Making a more bike & walk-friendly downtown

bikesign_parkingmarker_TampaMajor improvements to walking and cycling infrastructure are taking place in downtown Tampa. Several major streets now have new bike lanes, new segments of the Riverwalk are under construction, and plans are underway to build the Selmon Greenway under the Expressway. Downtown will be the “diamond on the Green ARTery‘s necklace” as that trail is pieced together over the next few decades.

The upcoming  Tampa Bay Bike Share program will be a game-changer in our downtown. Expected to launch next February, more than 300 bikes will be available to rent by the hour 24/7, and a substantial increase in cycling is expected.

The Tampa Downtown Partnership has consistently worked to find ways to make Tampa’s downtown more walk and bike friendly. In 2007 they co-founded the Tampa BayCycle campaign, focused on cycling advocacy and education, including free bike safety classes. The Partnership added more than 100 bike racks both on re-purposed parking meter posts (pictured above) and as artwork made from old bike parts.

As a result, the pent up demand for cycling is becoming more apparent each day. It is no longer unusual to see downtown cyclists commuting to work or an event, taking a guided tour or just leisurely riding along the Riverwalk and Bayshore Boulevard. One can often find “bicycle valet” at major events or a see a bike delivery person whiz past cars.

The increase in downtown cycling, however, will trigger other needs. Since the bikes can lock up anywhere, more bike parking is needed. Installing more racks gets tricky with narrow sidewalks that are filling with things like outdoor cafes and pedestrians. One strategy is to add more bike parking medallions to the parking meter posts. Another is to take advantage of an under-utilized on-street parking space and turning it into a bike corral. Coupled with standard sidewalk bike racks, that strategy should provide ample opportunities to anyone wanting to enjoy downtown via bicycle. And don’t forget that each HART bus and In-Town Trolley are equipped with a bike rack.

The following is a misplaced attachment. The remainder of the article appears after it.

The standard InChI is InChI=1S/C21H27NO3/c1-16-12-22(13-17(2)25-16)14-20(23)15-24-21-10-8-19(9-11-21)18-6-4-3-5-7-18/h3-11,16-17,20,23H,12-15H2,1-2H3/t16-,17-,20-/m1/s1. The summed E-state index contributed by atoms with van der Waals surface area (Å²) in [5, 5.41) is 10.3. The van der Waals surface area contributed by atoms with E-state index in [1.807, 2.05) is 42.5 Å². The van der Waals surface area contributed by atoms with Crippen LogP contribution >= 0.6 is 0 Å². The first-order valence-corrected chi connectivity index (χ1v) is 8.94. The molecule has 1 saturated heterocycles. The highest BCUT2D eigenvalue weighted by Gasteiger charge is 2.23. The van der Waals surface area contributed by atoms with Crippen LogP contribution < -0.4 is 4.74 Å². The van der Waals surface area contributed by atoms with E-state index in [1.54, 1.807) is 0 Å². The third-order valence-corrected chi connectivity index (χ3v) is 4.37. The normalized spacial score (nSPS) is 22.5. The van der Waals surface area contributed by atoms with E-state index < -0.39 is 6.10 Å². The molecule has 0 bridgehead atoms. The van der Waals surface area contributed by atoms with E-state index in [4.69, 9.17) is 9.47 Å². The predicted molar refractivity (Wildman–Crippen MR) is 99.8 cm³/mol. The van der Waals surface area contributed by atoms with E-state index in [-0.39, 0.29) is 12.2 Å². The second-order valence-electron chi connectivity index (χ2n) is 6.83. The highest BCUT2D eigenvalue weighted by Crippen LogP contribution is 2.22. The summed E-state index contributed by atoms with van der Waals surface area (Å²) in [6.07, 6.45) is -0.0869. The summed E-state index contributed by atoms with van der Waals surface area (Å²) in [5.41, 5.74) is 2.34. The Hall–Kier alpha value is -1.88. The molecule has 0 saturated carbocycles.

Even the most careful cyclist sometimes gets a flat tire or needs tools for a quick fix to their bike. The Tampa BayCycle campaign is adding five downtown bicycle repair stations, in addition to a few that are already in constant use at the University of South Florida campus

So next time you spend time downtown, consider arriving via bicycle. There are plenty of other things on which to spend the money you will save on parking!  For more information, contact Karen Kress, Transportation & Planning Director for the Tampa Downtown Partnership.

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